Sadness as laminitis claims life of ‘powerhouse’ King’s Troop Welsh cob who starred in Downton Abbey

  • A “powerhouse” Welsh cob who served in the King’s Troop, and starred in Downton Abbey, has been put down aged 12 after a short retirement.

    Esmerelda, or Bumble Bee as she was known, had been experiencing recurring laminitis, six months after she retired to the Horse Trust.

    The 15.2hh Welsh section D mare served for nine years with the King’s Troop Royal Horse Artillery (KTRHA).

    “She was a little powerhouse of a horse and served as a leader of the B Sub-Section’s gun team,” a Horse Trust spokesman said. “She performed numerous ceremonial duties at all kinds of state occasions, including royal births, birthdays and anniversaries, parliamentary openings, state visits and state funerals.”

    Bumble Bee also took part in high-profile events including The Queen’s birthday parades, royal salutes and the musical drive at the Royal Windsor and Royal Welsh horse shows.

    “But her talents didn’t stop there,” the spokesman said. “She was also a movie star. Bumble Bee had a starring role in the Downton Abbey film which came out in 2019.

    “Off-duty, she got to participate in plenty of fun ridden events, including cross-country – she was a superb jumper.”

    Bumble Bee fitted “perfectly” into the Horse Trust herd on her arrival last October. The spokesman said that owing to previous sinus surgery, she could often by heard “whistling” before she was seen.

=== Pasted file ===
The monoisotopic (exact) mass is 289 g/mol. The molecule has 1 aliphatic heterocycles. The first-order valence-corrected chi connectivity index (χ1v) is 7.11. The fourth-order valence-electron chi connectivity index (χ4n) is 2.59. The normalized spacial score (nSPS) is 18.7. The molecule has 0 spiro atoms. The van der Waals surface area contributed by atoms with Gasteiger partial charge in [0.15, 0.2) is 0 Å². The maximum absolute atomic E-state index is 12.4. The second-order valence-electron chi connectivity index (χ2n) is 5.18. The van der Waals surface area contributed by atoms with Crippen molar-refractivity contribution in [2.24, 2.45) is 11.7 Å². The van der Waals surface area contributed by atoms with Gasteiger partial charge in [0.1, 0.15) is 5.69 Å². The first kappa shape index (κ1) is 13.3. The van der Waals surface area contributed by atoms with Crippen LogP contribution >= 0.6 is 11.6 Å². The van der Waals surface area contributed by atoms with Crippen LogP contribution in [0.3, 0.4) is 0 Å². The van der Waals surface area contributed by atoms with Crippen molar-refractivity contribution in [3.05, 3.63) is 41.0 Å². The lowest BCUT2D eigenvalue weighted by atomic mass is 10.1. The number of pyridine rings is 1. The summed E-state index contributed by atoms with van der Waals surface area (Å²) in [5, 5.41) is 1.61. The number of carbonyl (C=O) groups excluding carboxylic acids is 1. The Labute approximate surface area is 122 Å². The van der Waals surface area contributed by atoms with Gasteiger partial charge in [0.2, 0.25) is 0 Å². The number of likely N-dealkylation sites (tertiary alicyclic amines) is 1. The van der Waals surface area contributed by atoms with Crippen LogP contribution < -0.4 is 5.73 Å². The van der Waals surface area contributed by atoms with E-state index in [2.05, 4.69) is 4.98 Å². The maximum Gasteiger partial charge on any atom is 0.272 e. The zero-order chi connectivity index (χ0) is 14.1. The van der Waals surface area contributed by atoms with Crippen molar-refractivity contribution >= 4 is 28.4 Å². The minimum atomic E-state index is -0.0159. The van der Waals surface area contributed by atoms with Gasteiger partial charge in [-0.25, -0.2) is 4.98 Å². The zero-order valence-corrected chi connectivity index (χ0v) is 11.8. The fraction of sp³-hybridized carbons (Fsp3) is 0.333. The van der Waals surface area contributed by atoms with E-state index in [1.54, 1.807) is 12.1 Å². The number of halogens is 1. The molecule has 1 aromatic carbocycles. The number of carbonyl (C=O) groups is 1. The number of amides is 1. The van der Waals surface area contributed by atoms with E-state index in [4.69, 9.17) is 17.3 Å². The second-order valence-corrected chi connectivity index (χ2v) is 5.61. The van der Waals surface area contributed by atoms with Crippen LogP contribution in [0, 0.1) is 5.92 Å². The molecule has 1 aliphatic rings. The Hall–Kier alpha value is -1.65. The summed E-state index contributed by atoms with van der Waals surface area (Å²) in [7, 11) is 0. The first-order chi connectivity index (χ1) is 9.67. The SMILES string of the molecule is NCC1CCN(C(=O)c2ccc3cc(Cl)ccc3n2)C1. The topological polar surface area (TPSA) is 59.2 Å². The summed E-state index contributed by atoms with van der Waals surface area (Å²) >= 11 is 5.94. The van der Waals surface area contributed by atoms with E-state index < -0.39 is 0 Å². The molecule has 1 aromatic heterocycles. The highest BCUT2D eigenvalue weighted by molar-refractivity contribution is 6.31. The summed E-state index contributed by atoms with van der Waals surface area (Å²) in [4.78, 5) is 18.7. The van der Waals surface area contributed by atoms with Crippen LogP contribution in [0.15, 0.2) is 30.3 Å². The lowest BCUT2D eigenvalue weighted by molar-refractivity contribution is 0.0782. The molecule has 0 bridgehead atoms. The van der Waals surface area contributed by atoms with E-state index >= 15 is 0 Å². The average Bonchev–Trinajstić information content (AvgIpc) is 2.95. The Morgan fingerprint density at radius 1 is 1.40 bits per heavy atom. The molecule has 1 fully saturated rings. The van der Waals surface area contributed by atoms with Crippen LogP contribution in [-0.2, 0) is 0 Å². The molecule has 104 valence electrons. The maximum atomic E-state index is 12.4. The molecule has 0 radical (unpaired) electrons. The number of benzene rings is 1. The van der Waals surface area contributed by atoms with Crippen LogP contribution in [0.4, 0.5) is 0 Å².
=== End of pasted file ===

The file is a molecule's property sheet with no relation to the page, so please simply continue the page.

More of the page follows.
“This came in handy when checking the fields on dark winter mornings as we always knew where she was!” the spokesman said. “She was a really gentle, kind and loving girl who will be sorely missed by everyone.

    “She had a huge fan club on social media and we loved hearing all the stories her former grooms and riders would tell us about. She was described by a former rider as ‘the most clean and kind little mare I have ever known’ and was very fond of nabbing the apple cores out of everyone’s hands at lunchtime.”

    The Horse Trust was aware of Bumble Bee’s history of laminitis when she arrived.

    “But we all wanted to make sure she had a good retirement,” the spokesman said. “It became apparent after a few months that her flare-ups were becoming more [frequent] and were incredibly severe, and we were really struggling to manage Bumble Bee’s pain and keep her comfortable.”

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    Horse Trust vet, former KTRHA vet Nicky Housby-Skeggs, added: “Sadly her laminitis flared up again and she was very uncomfortable; we knew she had previously struggled to recover and when we saw her deteriorating despite treatment it was felt that her chances of recovering again were very small and it was kinder to let her go.”

    The spokesman said Bumble Bee’s time with the charity was “short but sweet”.

    “We are proud to have given her six months of the care and devotion that she so deserved but we wished we had her with us for longer,” he said. “She was a stunning, gentle and kind girl who we will never forget.”

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